The Azraq hospital has already received a thousand patients

Emil Helotie
Emil Helotie
Emil Helotie

Most of the patients in the Red Cross Azraq hospital are Syrian children and mothers in labour. Several Finnish aid workers work in the hospital built in Jordania.

Over 20 children have been born in the Azraq hospital. Layla Mahmoud, a Jordanian midwife, confidently handles the newest baby, the second daughter of Zahra Muhammed Ali, 22. Mahmoud has a long career in a military hospital behind her and she says she loves aid work. Her happiness can be seen and heard: she teaches Arabic words to the Finnish workers and laughs easily.

– I’d dreamed of working in the Red Cross for a long time, and finally, here we are! I haven’t worked with foreigners before, but the Finnish are very nice to work with, says Mahmoud.

– Typically, the first operation or event in a field hospital is childbirth or a problem related to it, and that happened here, as well. On the first day, when the hospital opened, we had two C-sections, says surgeon Kari Vanamo.

The war is visible on the patients

Although there are happy moments in the Azraq hospital every day, the patients carry the physical and emotional marks of the Syrian war.

– There are old war injuries from Syria, and then there are completely common illnesses that usually increase significantly in refugee camp conditions. Some patients have neurological symptoms and other more special illnesses, says Vanamo.

The healthcare quality in Syria was quite high before the war. Now, many chronic illnesses have gone untreated.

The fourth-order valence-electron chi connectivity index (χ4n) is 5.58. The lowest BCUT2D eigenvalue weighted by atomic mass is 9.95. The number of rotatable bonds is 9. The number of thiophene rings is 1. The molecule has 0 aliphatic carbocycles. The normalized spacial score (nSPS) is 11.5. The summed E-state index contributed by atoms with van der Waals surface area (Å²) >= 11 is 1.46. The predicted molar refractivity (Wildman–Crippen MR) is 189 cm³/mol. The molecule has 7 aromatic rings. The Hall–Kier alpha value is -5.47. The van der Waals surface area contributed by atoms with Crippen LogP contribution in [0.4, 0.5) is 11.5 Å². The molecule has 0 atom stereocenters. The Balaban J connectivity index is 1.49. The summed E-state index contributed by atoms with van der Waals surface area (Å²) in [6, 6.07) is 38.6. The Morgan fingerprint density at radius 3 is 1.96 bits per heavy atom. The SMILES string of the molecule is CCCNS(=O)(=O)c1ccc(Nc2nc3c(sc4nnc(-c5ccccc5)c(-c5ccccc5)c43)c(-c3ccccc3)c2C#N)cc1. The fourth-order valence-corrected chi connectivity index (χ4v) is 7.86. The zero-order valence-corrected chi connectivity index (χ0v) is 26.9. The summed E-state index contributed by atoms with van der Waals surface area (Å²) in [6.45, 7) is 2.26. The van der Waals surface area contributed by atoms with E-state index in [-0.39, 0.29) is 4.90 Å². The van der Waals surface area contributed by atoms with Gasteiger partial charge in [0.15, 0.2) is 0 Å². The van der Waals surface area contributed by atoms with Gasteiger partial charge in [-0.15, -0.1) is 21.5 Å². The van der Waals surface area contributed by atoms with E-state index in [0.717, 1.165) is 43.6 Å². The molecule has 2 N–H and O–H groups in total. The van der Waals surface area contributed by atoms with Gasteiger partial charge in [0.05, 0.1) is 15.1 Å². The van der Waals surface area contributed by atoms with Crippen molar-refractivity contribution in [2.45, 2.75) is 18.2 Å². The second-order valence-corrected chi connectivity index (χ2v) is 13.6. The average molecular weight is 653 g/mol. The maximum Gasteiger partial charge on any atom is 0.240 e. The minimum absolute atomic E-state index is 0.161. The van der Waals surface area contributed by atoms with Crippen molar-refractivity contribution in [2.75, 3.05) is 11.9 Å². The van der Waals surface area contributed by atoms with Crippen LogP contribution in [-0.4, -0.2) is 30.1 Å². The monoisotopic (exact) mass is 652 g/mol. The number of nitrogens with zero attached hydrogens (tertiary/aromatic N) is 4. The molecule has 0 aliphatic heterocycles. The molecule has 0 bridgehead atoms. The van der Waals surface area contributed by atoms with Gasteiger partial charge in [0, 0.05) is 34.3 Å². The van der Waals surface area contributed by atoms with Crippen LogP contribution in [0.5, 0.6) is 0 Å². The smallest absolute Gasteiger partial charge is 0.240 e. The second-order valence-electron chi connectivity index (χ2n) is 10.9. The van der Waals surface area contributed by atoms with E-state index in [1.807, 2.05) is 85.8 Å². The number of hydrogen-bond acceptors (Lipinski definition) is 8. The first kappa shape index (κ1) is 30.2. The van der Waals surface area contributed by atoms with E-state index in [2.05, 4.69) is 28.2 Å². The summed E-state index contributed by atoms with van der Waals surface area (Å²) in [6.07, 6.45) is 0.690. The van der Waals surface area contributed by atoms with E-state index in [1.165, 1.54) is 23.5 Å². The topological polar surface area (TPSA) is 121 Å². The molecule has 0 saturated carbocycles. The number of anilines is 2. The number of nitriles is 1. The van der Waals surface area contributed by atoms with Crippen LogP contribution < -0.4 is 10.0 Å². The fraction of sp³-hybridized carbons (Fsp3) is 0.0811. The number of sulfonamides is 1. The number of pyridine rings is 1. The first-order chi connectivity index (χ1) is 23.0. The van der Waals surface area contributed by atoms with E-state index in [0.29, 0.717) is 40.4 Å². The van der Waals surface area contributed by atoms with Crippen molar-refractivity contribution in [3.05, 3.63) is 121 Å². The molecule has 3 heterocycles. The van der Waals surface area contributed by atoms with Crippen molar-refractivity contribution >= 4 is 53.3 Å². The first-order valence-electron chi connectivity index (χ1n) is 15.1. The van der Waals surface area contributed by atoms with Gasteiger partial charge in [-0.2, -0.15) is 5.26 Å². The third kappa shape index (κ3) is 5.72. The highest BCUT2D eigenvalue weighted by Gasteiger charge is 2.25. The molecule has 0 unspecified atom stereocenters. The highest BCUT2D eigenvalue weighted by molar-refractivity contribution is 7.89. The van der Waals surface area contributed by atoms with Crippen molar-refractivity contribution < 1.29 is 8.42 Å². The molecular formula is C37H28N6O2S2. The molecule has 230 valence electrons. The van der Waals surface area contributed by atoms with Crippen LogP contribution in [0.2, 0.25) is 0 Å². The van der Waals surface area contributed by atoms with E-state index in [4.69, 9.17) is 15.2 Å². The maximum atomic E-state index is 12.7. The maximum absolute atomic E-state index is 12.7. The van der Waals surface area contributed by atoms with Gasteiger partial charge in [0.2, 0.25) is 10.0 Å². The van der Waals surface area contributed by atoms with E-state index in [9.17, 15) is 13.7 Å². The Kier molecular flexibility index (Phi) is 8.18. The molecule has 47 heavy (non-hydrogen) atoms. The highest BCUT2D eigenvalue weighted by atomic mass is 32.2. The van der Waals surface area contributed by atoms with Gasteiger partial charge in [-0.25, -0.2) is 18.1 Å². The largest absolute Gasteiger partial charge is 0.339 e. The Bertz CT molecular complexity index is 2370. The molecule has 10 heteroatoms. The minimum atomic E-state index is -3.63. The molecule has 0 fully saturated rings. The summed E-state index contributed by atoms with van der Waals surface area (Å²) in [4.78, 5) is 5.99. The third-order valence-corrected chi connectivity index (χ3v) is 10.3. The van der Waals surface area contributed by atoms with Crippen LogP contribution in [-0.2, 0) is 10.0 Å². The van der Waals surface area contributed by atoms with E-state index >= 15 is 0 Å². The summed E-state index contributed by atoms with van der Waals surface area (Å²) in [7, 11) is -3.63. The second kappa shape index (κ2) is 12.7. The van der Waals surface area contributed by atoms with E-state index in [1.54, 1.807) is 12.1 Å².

– For example, many haven’t received treatment for diabetes. As a consequence, the Syrians have infections and, for example, ulcers in their feet that have been treated in our hospital, as well, Vanamo states.

The Azraq hospital is more similar to a Finnish regional hospital than to a field hospital sent to a disaster zone. The hospital and the administrational building are fixed constructions instead of tents.

– At the moment, this is pretty much normal hospital work. In the morning, we have a common breakfast and then the rounds in different wards, after which we start the polyclinic work. The local doctors are mainly responsible for that, Vanamo explains.

An interesting work experience for the Finnish

Anaesthetics nurse Pirjo Uski, working for the first time as a Red Cross delegate, did not know what to expect, but has not regretted leaving.

– The work has been partly familiar and partly such that you get to use every skill you have learned in life.

She had dreamed of aid work for a long time and she took the basic course approximately five years ago.

– I just have this fire inside for doing this kind of work, and the follow-up trainings always make me even more excited. I’m so happy to be here, Uski laughs at the end of the workday.